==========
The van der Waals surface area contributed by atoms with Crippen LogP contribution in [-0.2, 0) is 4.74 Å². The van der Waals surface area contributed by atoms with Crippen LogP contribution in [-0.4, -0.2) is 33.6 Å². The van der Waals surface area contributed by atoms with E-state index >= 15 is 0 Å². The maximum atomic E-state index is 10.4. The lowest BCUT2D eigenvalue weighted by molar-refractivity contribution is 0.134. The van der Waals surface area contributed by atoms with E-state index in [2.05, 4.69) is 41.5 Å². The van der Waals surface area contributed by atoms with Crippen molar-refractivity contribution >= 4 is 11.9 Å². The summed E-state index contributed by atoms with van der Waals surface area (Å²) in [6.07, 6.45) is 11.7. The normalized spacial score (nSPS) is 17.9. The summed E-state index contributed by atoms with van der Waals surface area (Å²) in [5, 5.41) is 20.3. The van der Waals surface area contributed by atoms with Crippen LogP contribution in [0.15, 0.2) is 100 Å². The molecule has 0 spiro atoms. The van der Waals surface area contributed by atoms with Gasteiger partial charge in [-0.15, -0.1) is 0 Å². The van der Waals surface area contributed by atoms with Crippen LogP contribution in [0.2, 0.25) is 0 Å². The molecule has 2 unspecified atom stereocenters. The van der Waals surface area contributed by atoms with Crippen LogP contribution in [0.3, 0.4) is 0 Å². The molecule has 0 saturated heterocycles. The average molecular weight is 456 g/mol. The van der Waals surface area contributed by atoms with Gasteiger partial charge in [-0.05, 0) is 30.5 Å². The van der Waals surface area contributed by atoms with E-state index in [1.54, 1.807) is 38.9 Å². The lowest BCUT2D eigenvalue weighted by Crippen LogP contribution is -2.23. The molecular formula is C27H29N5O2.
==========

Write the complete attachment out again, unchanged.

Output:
The van der Waals surface area contributed by atoms with Crippen LogP contribution in [-0.2, 0) is 4.74 Å². The van der Waals surface area contributed by atoms with Crippen LogP contribution in [-0.4, -0.2) is 33.6 Å². The van der Waals surface area contributed by atoms with E-state index >= 15 is 0 Å². The maximum atomic E-state index is 10.4. The lowest BCUT2D eigenvalue weighted by molar-refractivity contribution is 0.134. The van der Waals surface area contributed by atoms with E-state index in [2.05, 4.69) is 41.5 Å². The van der Waals surface area contributed by atoms with Crippen molar-refractivity contribution >= 4 is 11.9 Å². The summed E-state index contributed by atoms with van der Waals surface area (Å²) in [6.07, 6.45) is 11.7. The normalized spacial score (nSPS) is 17.9. The summed E-state index contributed by atoms with van der Waals surface area (Å²) in [5, 5.41) is 20.3. The van der Waals surface area contributed by atoms with Crippen LogP contribution in [0.15, 0.2) is 100 Å². The molecule has 0 spiro atoms. The van der Waals surface area contributed by atoms with Gasteiger partial charge in [-0.15, -0.1) is 0 Å². The van der Waals surface area contributed by atoms with Crippen LogP contribution in [0.2, 0.25) is 0 Å². The molecule has 2 unspecified atom stereocenters. The van der Waals surface area contributed by atoms with Crippen LogP contribution in [0.3, 0.4) is 0 Å². The molecule has 0 saturated heterocycles. The average molecular weight is 456 g/mol. The van der Waals surface area contributed by atoms with Gasteiger partial charge in [-0.05, 0) is 30.5 Å². The van der Waals surface area contributed by atoms with E-state index in [1.54, 1.807) is 38.9 Å². The lowest BCUT2D eigenvalue weighted by Crippen LogP contribution is -2.23. The molecular formula is C27H29N5O2.